Camille Cosby's deposition was pushed to 10 a.m. Monday
Camille Cosby began being questioned under oath Monday morning about her husband, Bill, after a federal judge denied a last-minute request to postpone her deposition.
At a brief status conference before the deposition, Cosby attorney Monique Pressley told the judge she had numerous concerns about the security of the venue where the deposition was being held and said reporters were on the floor where the deposition was to take place.
She is “concerned the lack of security will intimidate or emotionally aggravate this witness,” she told U.S. District Judge Mark Mastroianni.
The judge told her there have been many depositions at the venue including high profile ones and that “there should be adequate security in place.”
Mastroianni ruled on Sunday that the deposition can proceed, but scheduled the status conference beforehand. It is set to get underway at the Marriott in Springfield, Massachusetts, and to last all day.
Afterward, Joe Cammarata, who subpoenaed Camille, told reporters said he was glad it was finally going to happen after many delays.
“Finally,” he told reporters outside the courtroom in Springfield. “We can move forward and vindicate our clients.”
When asked why he wanted to depose Camille, Cammarata said “she is someone close to Mr Cosby for 50 years” and that he hopes to learn about “issues important to the case, his relationship to her, to other women.”
He admits she is a reluctant witness who very well may not want to answer questions.
“We expect to probe carefully and respectfully,” he said. “I intend to get the information important to the case.”
While acknowledging that Camille “has rights not to answer questions,” he says those rights are limited and he can get the judge on the phone and bring her back if there are disagreements about which questions she has to answer.
Camille’s Emergency Motion: Wife ‘Has Had No Involvement With The Facts or Allegations Underlying This Case’
On Saturday, Camille’s lawyers filed the emergency motion just days before the 71-year-old was scheduled to take part in a Monday deposition as part of a defamation lawsuit against comedian Bill Cosby.
In her original motion, which was obtained by PEOPLE, Camille’s lawyers said their client “has had no involvement with the facts or allegations underlying this case.”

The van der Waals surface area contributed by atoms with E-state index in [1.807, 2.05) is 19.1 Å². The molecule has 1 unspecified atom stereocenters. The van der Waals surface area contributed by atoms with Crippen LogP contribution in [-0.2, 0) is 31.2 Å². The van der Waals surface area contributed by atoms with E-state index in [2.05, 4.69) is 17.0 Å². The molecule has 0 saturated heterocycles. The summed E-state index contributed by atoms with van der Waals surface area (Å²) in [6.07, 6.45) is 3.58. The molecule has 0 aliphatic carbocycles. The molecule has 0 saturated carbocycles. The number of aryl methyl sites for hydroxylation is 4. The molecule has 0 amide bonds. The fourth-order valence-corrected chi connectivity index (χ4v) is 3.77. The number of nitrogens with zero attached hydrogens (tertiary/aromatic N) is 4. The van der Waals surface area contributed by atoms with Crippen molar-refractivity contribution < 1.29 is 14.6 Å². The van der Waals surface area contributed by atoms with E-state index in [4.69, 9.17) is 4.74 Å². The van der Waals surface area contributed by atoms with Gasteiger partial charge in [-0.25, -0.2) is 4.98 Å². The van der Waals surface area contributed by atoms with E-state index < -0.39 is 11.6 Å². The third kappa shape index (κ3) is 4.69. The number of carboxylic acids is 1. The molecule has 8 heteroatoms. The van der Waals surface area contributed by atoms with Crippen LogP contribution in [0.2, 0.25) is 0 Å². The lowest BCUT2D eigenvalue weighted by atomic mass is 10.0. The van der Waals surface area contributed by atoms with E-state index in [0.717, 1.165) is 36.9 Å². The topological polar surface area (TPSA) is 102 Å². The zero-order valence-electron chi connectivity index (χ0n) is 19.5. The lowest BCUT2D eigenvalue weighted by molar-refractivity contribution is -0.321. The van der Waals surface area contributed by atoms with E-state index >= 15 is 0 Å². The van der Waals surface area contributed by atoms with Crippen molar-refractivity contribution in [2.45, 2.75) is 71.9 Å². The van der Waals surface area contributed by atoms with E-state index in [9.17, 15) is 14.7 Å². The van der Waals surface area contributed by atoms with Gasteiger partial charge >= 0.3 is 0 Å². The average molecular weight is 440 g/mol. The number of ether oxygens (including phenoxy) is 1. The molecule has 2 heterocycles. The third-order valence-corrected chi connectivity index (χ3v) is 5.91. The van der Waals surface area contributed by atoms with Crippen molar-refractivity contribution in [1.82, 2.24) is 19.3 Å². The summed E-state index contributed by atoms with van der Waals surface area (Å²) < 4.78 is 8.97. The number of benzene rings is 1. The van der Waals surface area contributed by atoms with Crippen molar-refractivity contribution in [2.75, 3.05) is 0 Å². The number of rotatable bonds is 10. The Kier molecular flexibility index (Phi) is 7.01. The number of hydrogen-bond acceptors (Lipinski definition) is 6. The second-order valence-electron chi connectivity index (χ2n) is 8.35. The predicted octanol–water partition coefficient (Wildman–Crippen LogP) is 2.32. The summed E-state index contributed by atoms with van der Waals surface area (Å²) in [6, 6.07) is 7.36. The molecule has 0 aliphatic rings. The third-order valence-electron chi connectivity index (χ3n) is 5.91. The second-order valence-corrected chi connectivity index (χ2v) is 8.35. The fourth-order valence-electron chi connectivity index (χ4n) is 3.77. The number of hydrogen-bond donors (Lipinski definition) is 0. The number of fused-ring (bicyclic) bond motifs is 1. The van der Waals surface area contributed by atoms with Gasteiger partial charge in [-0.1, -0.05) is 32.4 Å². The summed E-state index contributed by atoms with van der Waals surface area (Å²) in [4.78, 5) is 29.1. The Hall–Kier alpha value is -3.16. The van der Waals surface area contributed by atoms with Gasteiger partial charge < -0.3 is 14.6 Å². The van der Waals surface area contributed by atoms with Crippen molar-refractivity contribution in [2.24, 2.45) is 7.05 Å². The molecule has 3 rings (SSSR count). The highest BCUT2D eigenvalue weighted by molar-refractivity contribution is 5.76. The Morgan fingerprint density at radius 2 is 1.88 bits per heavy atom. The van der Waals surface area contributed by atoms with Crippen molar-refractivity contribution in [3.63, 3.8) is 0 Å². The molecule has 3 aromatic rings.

They argued that Camille’s testimony, which was set to take place outside of court in Massachusetts, would create a “media circus” and “personal security threat.”
Marshall Searcy, one of Camille’s lawyers, further said that she would be “subjected to a parade through a sea of reporters.”
Prior to Friday’s court ruling, Judge Mastroianni said on Feb. 11 that Camille must answer at least some questions in a deposition.
The defamation suit was first brought against Bill by Tamara Green, but now includes six other women who say the 78-year-old drugged and/or sexually assaulted them.
Bill was separately charged with allegedly drugging and sexually assaulting Constand in Jan. 2004 in Pennsylvania. A confidentiality agreement was negotiated in 2006, but Bill filed a breach of contract lawsuit on Feb. 1, charging that Constand and her mother violated the agreement.
Part of the current criminal case against Bill is based on revelations from Constand when she spoke to the Montgomery County, Pennsylvania, district attorney’s office about the 2004 incident. Over 50 women have also come out to say they were victims of the entertainer.
Ahead of the judge’s decision on Sunday, Joseph Cammarata, a lawyer for the plaintiffs, filed a request to have the motion denied, calling it “meritless” and that “the Cosbys should not be allowed to indefinitely delay Mrs. Cosby’s deposition by repeatedly filing what is in substance the same motion, over and over again.” With additional reporting from Marie Mercedes Lara